It is unlikely that your claim is still actionable: Statute of Limitations rarely exceed 10 years.
You were required in your conversion to list all your assets--including any partnership or ownership in a corporation.
Your partner (ex-partner?) is asserting the doctrine of judicial estoppel: that a party who has sworn to a position in a court proceeding may not be allowed to claim a contrary position in litigation on a related matter.
At the time of filing the bankruptcy your share ownership of the corporation was an asset. The asset was property of your bankruptcy estate. The value of the asset would have factored in to how much you would have been required to pay back creditors. Regardless of the non-disclosure, ownership still rests with the bankruptcy trustee. Yes, there are criminal implications here (bankruptcy fraud). Your bankruptcy discharge is also at risk of being taken away which means you could still owe the creditors that were partially paid in the bankruptcy. You need a lawyer with bankruptcy experience and you need to get one quickly.
This answer in no way creates an attorney-client relationship. The answer is not a complete answer and requires additional facts in order to provide the best options. The submitter accepts the risk of relying on such an incomplete answer and waives any claims of damages for doing so. As stated in the answer the submitter should contact a qualified bankruptcy attorney is discuss these issues further before any action is taken. Any action taken without advise and counsel of a qualified attorney is inadvisable.
Highly doubt you can reopen the bankruptcy. You cannot be a partner in a corporation. You should have reported your shares. If you had a lawsuit against the other shareholder before you filed bankruptcy it had to be listed in the bankruptcy to bring and the statute f limitations has already run.
You should talk to your own attorney there,because the facts that you have put together here do not make much sense.
Disclaimer: This answer does not constitute legal advice. I am admitted in the States of New York, New Jersey and Massachusetts only and make no attempt to opine on matters of law that are not relevant to those three States. This advice is based on general principles of law that may or may not relate to your specific situation. Facts and laws change and these possible changes will affect the advice provided here. Consult an attorney in your locale before you act on any of this advice. You should not rely on this advice alone and nothing in these communications creates an attorney client relationship.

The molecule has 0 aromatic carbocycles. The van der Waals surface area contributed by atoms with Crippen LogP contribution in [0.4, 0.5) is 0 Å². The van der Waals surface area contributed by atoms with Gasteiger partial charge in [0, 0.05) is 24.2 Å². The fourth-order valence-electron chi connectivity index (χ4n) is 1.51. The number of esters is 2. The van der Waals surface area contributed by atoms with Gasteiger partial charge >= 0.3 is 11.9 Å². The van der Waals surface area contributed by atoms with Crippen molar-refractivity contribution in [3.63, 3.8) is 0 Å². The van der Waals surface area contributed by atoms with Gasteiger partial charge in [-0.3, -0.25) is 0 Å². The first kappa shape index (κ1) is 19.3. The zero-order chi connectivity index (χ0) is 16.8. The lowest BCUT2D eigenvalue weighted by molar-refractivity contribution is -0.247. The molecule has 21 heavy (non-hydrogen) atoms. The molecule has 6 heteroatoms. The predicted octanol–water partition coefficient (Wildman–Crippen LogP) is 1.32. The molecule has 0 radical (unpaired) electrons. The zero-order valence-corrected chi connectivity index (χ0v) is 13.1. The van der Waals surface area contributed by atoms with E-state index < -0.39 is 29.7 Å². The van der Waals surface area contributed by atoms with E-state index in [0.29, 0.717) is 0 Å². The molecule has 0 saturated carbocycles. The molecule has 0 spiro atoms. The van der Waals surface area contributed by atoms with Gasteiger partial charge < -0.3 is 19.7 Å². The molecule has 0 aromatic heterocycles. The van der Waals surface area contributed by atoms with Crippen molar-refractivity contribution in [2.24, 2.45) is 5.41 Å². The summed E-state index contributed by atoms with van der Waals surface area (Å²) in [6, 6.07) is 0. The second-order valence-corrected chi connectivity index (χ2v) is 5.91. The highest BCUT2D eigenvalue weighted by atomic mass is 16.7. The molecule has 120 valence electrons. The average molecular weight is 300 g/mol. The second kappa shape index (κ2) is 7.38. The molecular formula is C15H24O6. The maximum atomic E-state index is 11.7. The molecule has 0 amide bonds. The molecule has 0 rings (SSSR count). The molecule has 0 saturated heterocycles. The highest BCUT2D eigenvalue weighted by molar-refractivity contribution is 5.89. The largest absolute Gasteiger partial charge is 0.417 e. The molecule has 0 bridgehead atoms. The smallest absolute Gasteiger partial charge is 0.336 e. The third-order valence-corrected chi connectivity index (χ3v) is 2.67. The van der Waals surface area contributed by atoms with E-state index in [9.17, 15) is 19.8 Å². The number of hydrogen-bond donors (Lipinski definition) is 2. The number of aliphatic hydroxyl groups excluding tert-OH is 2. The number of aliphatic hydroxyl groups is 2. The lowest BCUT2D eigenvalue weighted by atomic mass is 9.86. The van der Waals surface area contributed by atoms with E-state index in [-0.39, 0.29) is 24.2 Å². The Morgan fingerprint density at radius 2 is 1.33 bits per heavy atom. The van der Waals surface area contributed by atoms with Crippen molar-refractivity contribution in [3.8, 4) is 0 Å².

If you owned part of the corporation when you filed the 13, you had to report it. If there was no value to it, then at least there was no harm done. If you owned it after you filed but before you converted, then it was never an asset of the bankruptcy estate.
Creditors who did not get money in the 13 because they were not notified may not be discharged if they should have gotten money. At this late date, those debts are too old anyway.
Mr. Goldstein is a Virginia-licensed attorney only. The information is not, nor is it intended to be, legal advice. You should consult an attorney for individual advice regarding your own situation. Answering this question does not in any way constitute legal representation. Contacting Mitchell Goldstein or the Goldstein Law Group does not constitute legal representation, nor is any information you provide protected by attorney-client privilege until otherwise advised.